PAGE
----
A doctor violated the law by administering COVID-19 vaccines to children without consent, according to a new lawsuit.
Dr. Janine Rethy, chief of community pediatrics at MedStar Georgetown University Hospital, is being accused of holding two children in a room until she convinced them to get a COVID-19 vaccine.
The minors are both children of NaTonya McNeil, a Washington resident who brought the suit in D.C. Superior Court.
“Ms. McNeil’s two minor children were held in a room by Defendant until she overcame their will and forcibly vaccinated them while physically preventing them from consulting with their mother, who was right outside the room,” the 9-page suit states.
The children were also allegedly provided with “false and fraudulent information” in order to get their purported consent to administer the vaccines.
Rethy told the kids that they had to get a COVID-19 vaccine to attend school and that they could not legally decline vaccination, according to the filing.
The kids gave in when given the false information.
Rethy and MedStar did not respond to requests for comment.
McNeil took the children to Rethy for annual physical examinations on Sept. 2, 2022.
The location was the Georgetown Kids Mobile Medical Clinic/Ronald McDonald Care Mobile, which is operated by the Georgetown University Hospital, at a recreation center. Rethy is director of the mobile clinic.
McNeil waited outside with her 1-year-old child while the two other kids went inside. But she called her daughter’s cell phone soon after and asked to speak with the doctor. McNeil told Rethy she was outside and available if needed to answer questions or provide information.
Rethy never asked McNeil about any vaccinations, according to the suit.
The 16-year-old child, who attends Dunbar High School, went first. Rethy “came at me with a needle,” the girl was quoted as saying. Rethy, asked what the injection was, said it was a COVID-19 vaccine. The minor said she did not want the shot.
“Dr. Rethy told K.M. that the injection was required for her to attend school, and then injected the needle,” the suit states. The younger child, 14, “also reluctantly agreed to accept the injection after seeing his sister be injected, although he had repeatedly refused COVID-19 injections previously as well.”
“Both children were very upset and angry that they had been coerced into being injected,” the filing states.
Rethy also injected the children with a meningococcal vaccine.
Neither Rethy nor clinic staff provided information about the vaccinations to McNeil or the children, the suit says. Rethy did speak with McNeil, but only told her she was going to call a prescription for the asthma of one of the children.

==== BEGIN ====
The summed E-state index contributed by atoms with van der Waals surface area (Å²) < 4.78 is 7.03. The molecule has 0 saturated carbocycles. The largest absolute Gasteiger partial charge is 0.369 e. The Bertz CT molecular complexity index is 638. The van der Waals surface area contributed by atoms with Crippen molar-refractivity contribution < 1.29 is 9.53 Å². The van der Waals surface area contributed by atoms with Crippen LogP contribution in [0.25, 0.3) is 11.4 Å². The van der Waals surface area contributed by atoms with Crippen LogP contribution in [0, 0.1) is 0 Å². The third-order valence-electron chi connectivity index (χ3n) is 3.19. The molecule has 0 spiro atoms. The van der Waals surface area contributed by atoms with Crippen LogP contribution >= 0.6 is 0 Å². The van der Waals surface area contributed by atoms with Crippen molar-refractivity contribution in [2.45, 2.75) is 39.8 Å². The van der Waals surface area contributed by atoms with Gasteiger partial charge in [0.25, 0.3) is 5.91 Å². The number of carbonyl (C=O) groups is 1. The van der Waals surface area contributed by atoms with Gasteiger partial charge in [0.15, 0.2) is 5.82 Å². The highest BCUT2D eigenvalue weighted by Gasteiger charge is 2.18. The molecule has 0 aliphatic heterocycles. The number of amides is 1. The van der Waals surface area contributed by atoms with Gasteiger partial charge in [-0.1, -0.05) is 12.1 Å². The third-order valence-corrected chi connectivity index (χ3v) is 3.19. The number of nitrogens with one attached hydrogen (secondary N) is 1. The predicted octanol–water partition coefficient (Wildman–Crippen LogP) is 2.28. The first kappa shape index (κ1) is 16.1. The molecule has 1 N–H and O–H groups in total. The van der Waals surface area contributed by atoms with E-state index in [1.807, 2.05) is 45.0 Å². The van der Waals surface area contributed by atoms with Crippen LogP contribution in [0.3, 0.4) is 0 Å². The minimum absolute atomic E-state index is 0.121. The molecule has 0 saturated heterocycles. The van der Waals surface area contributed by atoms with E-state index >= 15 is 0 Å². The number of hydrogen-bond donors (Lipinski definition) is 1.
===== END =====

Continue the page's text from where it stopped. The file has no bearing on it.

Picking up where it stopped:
McNeil learned of the vaccinations from the children on the way home. McNeil was shocked.
“Ms. McNeil is strongly opposed to her children receiving injections against COVID-19, for several reasons, and would never have provided consent for her children to be injected. Specifically, in the case of the COVID-19 injections, she was particularly concerned with the experimental nature of the injections and with the very short testing period to evaluate their safety,” the suit states.
The COVID-19 vaccines were tested for only several months before receiving emergency use authorization. Side effects include heart inflammation, which particularly affects young people.
McNeil is opposed to other vaccinations, including influenza, according to the suit. Her children were also opposed to receiving the COVID-19 vaccines and had refused them multiple times before the incident. The boy said he was so opposed that he would stop playing football rather than get vaccinated to play.
COVID-19 vaccinations were not required for school attendance at the time of the visit and the forms completed by Rethy stated the vaccinations were recommended, not required.
Washington required COVID-19 vaccines for school attendance ahead of the 2022-23 school year but pushed the deadline into 2023 for students to get vaccinated after a federal judge in August 2022 struck down vaccination requirements for city workers. The city has since pushed the deadline back to the start of the 2023-24 school year.
The suit accuses Rethy of battery, false imprisonment, and fraud. It seeks damages and a jury trial.
Rethy is among the health care professionals who are ardently pro-vaccination.
“Our goal is to increase vaccination rates in children here in D.C.,” she said in August 2022.
“For more than 30 years our role has been to be in the community to help address the problem of health disparities, bringing families care where they are. For this particular effort we are glad to be partnering with DC Health to provide both regular childhood vaccines and COVID-19 vaccines to all children,” she added.
Rethy was speaking as the mobile clinic she directs partnered with Washington health officials to provide free COVID-19 vaccinations to children and their families as the new school year started.
Rethy said in 2021 that “we feel like this vaccine is safe and effective and the risks of taking the vaccine are lower than the risks of getting the disease itself and spreading it to others in the community.” That view has increasingly been challenged as the effectiveness of the vaccines is much lower against Omicron and its subvariants, which emerged in late 2021, and as more side effects and potential side effects have been identified.